2019 Annual Orthopaedic Meeting Faculty
Michael Bade, PT, DPT, PhD, OCS, FAAOMPT
Michael is an assistant professor in the University of Colorado Physical Therapy Program with over 13 years of experience in treating patients who are recovering from total knee arthroplasty (TKA). He has provided physical therapy services to this population in the acute, home health, and outpatient settings. He has also completed a fellowship in orthopaedic manual physical therapy and is board certified in orthopaedics. In addition to his clinical experience, he has over 10 years of clinical trials experience in patients after TKA. He is an NIH-funded investigator who has examined the effects of surgical techniques, neuromuscular electrical stimulation, and high-intensity approaches on recovery after TKA. Currently he is investigating additional management strategies including movement pattern training and unique interventions for arthrofibrosis and swelling. He has published over 25 peer-reviewed articles and has presented at the state, national, and international level on management of individuals after TKA.
Jennifer Brach PT, PhD
Jennifer S. Brach is an associate professor in the Department of Physical Therapy. Her areas of interest include community-based participatory research, aging, gait, exercise, physical activity and physical function. She is responsible for teaching research methods in physical therapy courses in the DPT program and the Methods of Inquiry course in the PhD program.
Kevin R. Ford, PhD, FACSM
Kevin R. Ford, PhD, FACSM is the Director of the Human Biomechanics and Physiology Laboratory and Professor in the Department of Physical Therapy, Congdon School of Health Sciences at High Point University. Dr. Ford is an accomplished researcher in sports medicine and biomechanics. He has published over 140 peer-reviewed articles, which have been referenced over 16,000 times in leading medical journals such as New England Journal of Medicine, British Medical Journal, and American Journal of Sports Medicine. He is a world-renowned expert in biomechanics and has served as Principal Investigator or Co-Investigator on multiple NIH funded grants in addition to consistent industry support. Dr. Ford was the previous Chair of the Biomechanics Interest group of the American College of Sports Medicine and the recipient of several research awards highlighting his contributions to the scientific literature. He was awarded the Nicolas Andry Award (2012), from the Association of Bone and Joint Surgeons, for a body of work conducted and published over an extended period of time that deals with the musculoskeletal system and has significantly contributed to orthopaedic knowledge and practice. Additionally his research has received the prestigious O’Donoghue Award twice (2005, 2015), from the American Society for Sports Medicine, awarded to the best overall paper which deals with clinical based research or human in-vivo research.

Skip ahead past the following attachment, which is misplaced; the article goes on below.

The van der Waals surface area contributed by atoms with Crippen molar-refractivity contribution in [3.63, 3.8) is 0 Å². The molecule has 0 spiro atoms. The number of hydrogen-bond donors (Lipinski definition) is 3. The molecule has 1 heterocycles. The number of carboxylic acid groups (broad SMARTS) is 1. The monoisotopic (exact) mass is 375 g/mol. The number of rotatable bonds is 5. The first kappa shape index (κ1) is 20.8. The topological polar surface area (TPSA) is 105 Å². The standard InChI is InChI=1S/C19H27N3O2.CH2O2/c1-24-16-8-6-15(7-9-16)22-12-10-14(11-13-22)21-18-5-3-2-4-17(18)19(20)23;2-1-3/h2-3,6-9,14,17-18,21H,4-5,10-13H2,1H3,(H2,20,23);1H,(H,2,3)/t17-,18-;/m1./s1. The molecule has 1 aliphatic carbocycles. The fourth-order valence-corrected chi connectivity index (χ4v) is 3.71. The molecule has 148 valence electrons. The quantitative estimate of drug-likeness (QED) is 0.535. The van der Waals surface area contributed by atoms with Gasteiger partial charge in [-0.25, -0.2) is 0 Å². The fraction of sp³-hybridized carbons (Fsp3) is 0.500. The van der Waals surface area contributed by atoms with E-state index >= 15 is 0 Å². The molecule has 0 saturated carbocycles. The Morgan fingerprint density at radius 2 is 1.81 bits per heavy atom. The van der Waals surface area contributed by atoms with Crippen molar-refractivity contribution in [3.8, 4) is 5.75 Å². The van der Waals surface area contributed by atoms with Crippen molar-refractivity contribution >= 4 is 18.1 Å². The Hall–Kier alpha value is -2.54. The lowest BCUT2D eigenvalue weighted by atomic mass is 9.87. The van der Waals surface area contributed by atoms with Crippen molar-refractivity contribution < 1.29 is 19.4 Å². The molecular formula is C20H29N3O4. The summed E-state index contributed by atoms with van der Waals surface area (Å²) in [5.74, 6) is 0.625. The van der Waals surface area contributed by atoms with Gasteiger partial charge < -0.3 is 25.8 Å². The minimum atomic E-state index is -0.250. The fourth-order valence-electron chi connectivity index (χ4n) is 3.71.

His research involves innovative studies, which answer the question of why devastating injuries occur and to determine how they can be prevented. He analyzes the biomechanics of complex movement patterns and sport skills that relate to prevention of injury or enhanced performance in a variety of populations from healthy athletes to patients suffering from traumatic injuries. Dr. Ford received his PhD in exercise science and biomechanics from the University of Kentucky. He previously worked at Cincinnati Children’s Hospital, most recently as the Co-Director of Research in Sports Medicine and Assistant Professor in Pediatrics at the University of Cincinnati College of Medicine. Dr. Ford is a Fellow of the American College of Sports Medicine (ACSM).
Johnny Owens, MPT
Johnny Owens BS, MPT, is a physical therapist San Antonio, Texas. He is currently a clinical researcher in the Clinical Research Center at Brooke Army Medical Center, a medical consultant to various professional and college medical organizations and adjunct faculty at the Army Baylor Doctoral Physical Therapy Program. He is the former Chief of Human Performance Optimization at the Center for the Intrepid at Brooke Army Military Medical Center. He specialized in management of lower extremity trauma and complex foot and ankle injuries of patients returning from the combat zone. He developed the Return to Run Clinical Pathway which focuses on returning service members who have suffered trauma back to high level activity and most recently the application of a novel technique, blood flow restriction training to help restore strength after injuries. He has been applying Personalized Blood Flow Restriction Rehabilitation Training clinically since 2012 and credits the modality with significant strength recovery in more than 300 patients. He has numerous multi-center research projects involving regenerative medicine, sports medicine, exoskeletons, blood flow restriction and rehabilitation of the combat casualty. His work has been featured on 60 minutes, NPR, Time magazine, Forbes, ESPN and Sports Illustrated. He did his undergraduate course work in Biology at The University of Texas at Austin and earned his Master’s in Physical Therapy at The University of Texas Medical Branch Galveston.